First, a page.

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US Crude Oil Exports to China Stalled Featured

By  AOG Staff Tuesday, 06 November 2018 07:57
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The development that saw no U.S. seaborne exports of crude oil to China in August has continued into September, according to BIMCO. This is despite crude oil not being a part of the ‘official trade war’.

© Igor Groshev / Adobe Stock
© Igor Groshev / Adobe Stock

“The trade war between the U.S. and China is now impacting trade in both tariffed and some un-tariffed goods with both countries looking elsewhere for alternative buyers and sellers,” said Peter Sand, BIMCO’s Chief Shipping Analyst.

“Ton mile demand generated by total U.S. crude oil exports has risen 17 percent from August to September, but is down 4.8 percent from the record high in July.

“For the crude oil tanker shipping industry distances often matter more than volumes, with exports of U.S. crude oil to Asia generating 74 percent of ton mile demand in September, up from 70 percent in August.”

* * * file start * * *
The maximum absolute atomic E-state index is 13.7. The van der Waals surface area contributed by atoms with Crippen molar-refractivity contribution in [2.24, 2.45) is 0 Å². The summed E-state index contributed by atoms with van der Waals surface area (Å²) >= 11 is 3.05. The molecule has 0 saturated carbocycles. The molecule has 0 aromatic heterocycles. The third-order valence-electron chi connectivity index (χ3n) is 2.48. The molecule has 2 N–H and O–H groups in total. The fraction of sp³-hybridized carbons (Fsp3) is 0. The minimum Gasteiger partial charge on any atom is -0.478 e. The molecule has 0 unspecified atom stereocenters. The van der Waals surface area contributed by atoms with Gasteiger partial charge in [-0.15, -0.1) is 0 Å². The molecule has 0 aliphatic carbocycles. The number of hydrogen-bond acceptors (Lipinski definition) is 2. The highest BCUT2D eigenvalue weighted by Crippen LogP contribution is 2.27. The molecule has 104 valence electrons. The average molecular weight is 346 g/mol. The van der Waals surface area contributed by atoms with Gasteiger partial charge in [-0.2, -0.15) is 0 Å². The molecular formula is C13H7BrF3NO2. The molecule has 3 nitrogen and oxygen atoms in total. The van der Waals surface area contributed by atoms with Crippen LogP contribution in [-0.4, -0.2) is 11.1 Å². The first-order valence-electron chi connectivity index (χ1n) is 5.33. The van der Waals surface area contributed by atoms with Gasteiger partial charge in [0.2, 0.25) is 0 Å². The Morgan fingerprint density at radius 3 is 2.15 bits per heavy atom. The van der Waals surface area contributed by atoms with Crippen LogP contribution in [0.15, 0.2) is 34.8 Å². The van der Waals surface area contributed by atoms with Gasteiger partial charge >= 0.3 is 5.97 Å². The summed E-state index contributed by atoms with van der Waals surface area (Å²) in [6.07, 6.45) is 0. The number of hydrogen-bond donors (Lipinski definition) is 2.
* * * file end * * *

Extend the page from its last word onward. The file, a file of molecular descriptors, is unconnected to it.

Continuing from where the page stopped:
In 2017, Chinese imports accounted for 23 percent of total U.S. crude oil exports. In 2018 that number was 22 percent during the first seven month, but has dropped to 0 percent in August and September.

U.S. crude oil exports to any other destination were record high
For the seventh month in a row total U.S. crude oil exports, excluding china, hit a new all-time high reaching 7.9 million metric tons in September, BIMCO said.

South Korea has become the largest long-distance importer of U.S. crude oil at 1.1 million metric tons in September, its highest level ever. Similarly, the next top three overseas importers of U.S. crude oil, namely the U.K., Taiwan (both at 0.94 million metric tons) and the Netherlands (0.74 million metric tons) all imported more in September than ever before.

Exports to Asia jumped in June and July, from a 43 percent share of total exports since the start of 2017 to reach a 56 percent share. That share was down to 46 percent in August, but climbed back to 51 percent in September. The two other major importing regions are Europe (33 percent) and North and Central America (13 percent), while South America (2 percent), the Caribbean (1 percent) make up the rest - September share of exports in brackets.

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